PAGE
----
Boris Magasanik Professor of Biology
areas of expertise: structure and function of genetic materials in eukaryotes, control of gene expression during development, heat shock response, transposable elements, rna metabolism, telomeres, genetics, cell biology, biology
As a geneticist and cell biologist, Mary-Lou Pardue has studied eukaryotic chromosomes with emphasis on sequences involved in the structure and function of chromosomes as organelles. Her group has found that the telomeres of the Drosophila chromosome are composed of multiple copies of two transposable elements rather than the short repeats, generated by telomerase, on the chromosome ends of most eukaryotic organisms.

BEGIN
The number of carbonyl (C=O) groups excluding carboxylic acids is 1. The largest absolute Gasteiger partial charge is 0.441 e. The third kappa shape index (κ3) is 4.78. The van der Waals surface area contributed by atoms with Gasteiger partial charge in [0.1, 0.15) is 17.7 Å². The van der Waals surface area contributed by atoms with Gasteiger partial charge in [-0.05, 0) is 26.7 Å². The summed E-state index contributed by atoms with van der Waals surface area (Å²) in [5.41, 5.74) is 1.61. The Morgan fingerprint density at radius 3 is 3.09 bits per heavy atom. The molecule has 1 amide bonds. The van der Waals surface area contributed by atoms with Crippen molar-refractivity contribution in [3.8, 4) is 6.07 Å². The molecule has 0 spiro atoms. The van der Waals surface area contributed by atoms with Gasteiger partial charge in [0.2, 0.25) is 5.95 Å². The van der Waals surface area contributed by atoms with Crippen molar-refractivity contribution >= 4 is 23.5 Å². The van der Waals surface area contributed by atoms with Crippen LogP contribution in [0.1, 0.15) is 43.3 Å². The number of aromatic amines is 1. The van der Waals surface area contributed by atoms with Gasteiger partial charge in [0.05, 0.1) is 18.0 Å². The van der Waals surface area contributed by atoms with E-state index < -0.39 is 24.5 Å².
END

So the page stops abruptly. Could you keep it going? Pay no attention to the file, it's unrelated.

The group speculates that the transposable elements that form Drosophila telomeres are evolutionarily related to components of telomerase. This speculation suggests that other transposable elements, those usually thought to be “parasites,” may also have evolved from mechanisms that the cell uses to maintain its chromosomes. This study may offer insights into both the evolution of chromosomes and the evolution of transposable elements and viruses.
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